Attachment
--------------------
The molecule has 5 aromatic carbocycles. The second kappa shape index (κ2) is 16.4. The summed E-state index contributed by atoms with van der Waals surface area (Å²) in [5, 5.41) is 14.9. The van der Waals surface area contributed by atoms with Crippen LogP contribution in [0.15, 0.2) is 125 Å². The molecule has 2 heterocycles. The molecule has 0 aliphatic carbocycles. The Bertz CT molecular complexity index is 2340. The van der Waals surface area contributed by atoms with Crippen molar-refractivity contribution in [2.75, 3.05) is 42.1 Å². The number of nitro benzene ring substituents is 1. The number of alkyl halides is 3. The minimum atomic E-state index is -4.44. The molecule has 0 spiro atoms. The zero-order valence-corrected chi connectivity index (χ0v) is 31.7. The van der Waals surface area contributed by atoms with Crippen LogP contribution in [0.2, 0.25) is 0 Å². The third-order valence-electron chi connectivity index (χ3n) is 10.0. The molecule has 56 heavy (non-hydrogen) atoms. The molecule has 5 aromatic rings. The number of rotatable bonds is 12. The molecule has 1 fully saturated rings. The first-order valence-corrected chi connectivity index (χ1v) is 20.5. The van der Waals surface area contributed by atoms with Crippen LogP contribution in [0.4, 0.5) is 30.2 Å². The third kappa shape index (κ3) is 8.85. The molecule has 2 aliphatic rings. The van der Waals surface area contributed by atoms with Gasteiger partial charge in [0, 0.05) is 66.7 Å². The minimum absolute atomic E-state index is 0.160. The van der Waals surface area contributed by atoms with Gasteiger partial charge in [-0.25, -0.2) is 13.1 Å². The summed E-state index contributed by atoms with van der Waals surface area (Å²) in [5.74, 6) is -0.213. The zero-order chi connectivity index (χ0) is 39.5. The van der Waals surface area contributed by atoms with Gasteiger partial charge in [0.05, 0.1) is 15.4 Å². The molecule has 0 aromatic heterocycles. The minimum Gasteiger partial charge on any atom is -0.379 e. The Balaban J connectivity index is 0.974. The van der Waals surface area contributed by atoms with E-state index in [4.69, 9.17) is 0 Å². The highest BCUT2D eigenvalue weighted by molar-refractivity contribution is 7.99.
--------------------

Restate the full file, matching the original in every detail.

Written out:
The molecule has 5 aromatic carbocycles. The second kappa shape index (κ2) is 16.4. The summed E-state index contributed by atoms with van der Waals surface area (Å²) in [5, 5.41) is 14.9. The van der Waals surface area contributed by atoms with Crippen LogP contribution in [0.15, 0.2) is 125 Å². The molecule has 2 heterocycles. The molecule has 0 aliphatic carbocycles. The Bertz CT molecular complexity index is 2340. The van der Waals surface area contributed by atoms with Crippen molar-refractivity contribution in [2.75, 3.05) is 42.1 Å². The number of nitro benzene ring substituents is 1. The number of alkyl halides is 3. The minimum atomic E-state index is -4.44. The molecule has 0 spiro atoms. The zero-order valence-corrected chi connectivity index (χ0v) is 31.7. The van der Waals surface area contributed by atoms with Crippen LogP contribution in [0.2, 0.25) is 0 Å². The third-order valence-electron chi connectivity index (χ3n) is 10.0. The molecule has 56 heavy (non-hydrogen) atoms. The molecule has 5 aromatic rings. The number of rotatable bonds is 12. The molecule has 1 fully saturated rings. The first-order valence-corrected chi connectivity index (χ1v) is 20.5. The van der Waals surface area contributed by atoms with Crippen LogP contribution in [0.4, 0.5) is 30.2 Å². The third kappa shape index (κ3) is 8.85. The molecule has 2 aliphatic rings. The van der Waals surface area contributed by atoms with Gasteiger partial charge in [0, 0.05) is 66.7 Å². The minimum absolute atomic E-state index is 0.160. The van der Waals surface area contributed by atoms with Gasteiger partial charge in [-0.25, -0.2) is 13.1 Å². The summed E-state index contributed by atoms with van der Waals surface area (Å²) in [5.74, 6) is -0.213. The zero-order chi connectivity index (χ0) is 39.5. The van der Waals surface area contributed by atoms with Gasteiger partial charge in [0.05, 0.1) is 15.4 Å². The molecule has 0 aromatic heterocycles. The minimum Gasteiger partial charge on any atom is -0.379 e. The Balaban J connectivity index is 0.974. The van der Waals surface area contributed by atoms with E-state index in [4.69, 9.17) is 0 Å². The highest BCUT2D eigenvalue weighted by molar-refractivity contribution is 7.99.